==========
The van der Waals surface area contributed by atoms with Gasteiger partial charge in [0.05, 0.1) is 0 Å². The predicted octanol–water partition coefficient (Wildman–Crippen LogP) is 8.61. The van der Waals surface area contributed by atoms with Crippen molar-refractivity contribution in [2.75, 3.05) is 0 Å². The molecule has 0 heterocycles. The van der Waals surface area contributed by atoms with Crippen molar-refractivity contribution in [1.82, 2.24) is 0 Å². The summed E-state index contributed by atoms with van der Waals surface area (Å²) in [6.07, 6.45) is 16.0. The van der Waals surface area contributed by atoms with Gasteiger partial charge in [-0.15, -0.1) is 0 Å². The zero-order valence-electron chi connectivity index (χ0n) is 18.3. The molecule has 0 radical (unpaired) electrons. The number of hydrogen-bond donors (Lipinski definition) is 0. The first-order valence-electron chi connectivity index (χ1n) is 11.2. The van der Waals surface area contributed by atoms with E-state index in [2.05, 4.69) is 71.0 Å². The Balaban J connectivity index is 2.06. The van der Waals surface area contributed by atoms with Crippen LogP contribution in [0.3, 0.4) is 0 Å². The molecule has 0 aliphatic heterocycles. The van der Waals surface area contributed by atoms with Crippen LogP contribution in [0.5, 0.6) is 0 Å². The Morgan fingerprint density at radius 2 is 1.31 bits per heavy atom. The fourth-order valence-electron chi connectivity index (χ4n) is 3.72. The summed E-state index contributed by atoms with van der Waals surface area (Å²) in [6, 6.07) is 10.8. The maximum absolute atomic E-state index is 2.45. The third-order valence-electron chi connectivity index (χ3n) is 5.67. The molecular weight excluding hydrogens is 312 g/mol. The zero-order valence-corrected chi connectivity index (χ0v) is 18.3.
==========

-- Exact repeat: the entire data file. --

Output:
The van der Waals surface area contributed by atoms with Gasteiger partial charge in [0.05, 0.1) is 0 Å². The predicted octanol–water partition coefficient (Wildman–Crippen LogP) is 8.61. The van der Waals surface area contributed by atoms with Crippen molar-refractivity contribution in [2.75, 3.05) is 0 Å². The molecule has 0 heterocycles. The van der Waals surface area contributed by atoms with Crippen molar-refractivity contribution in [1.82, 2.24) is 0 Å². The summed E-state index contributed by atoms with van der Waals surface area (Å²) in [6.07, 6.45) is 16.0. The van der Waals surface area contributed by atoms with Gasteiger partial charge in [-0.15, -0.1) is 0 Å². The zero-order valence-electron chi connectivity index (χ0n) is 18.3. The molecule has 0 radical (unpaired) electrons. The number of hydrogen-bond donors (Lipinski definition) is 0. The first-order valence-electron chi connectivity index (χ1n) is 11.2. The van der Waals surface area contributed by atoms with E-state index in [2.05, 4.69) is 71.0 Å². The Balaban J connectivity index is 2.06. The van der Waals surface area contributed by atoms with Crippen LogP contribution in [0.3, 0.4) is 0 Å². The molecule has 0 aliphatic heterocycles. The van der Waals surface area contributed by atoms with Crippen LogP contribution in [0.5, 0.6) is 0 Å². The Morgan fingerprint density at radius 2 is 1.31 bits per heavy atom. The fourth-order valence-electron chi connectivity index (χ4n) is 3.72. The summed E-state index contributed by atoms with van der Waals surface area (Å²) in [6, 6.07) is 10.8. The maximum absolute atomic E-state index is 2.45. The third-order valence-electron chi connectivity index (χ3n) is 5.67. The molecular weight excluding hydrogens is 312 g/mol. The zero-order valence-corrected chi connectivity index (χ0v) is 18.3.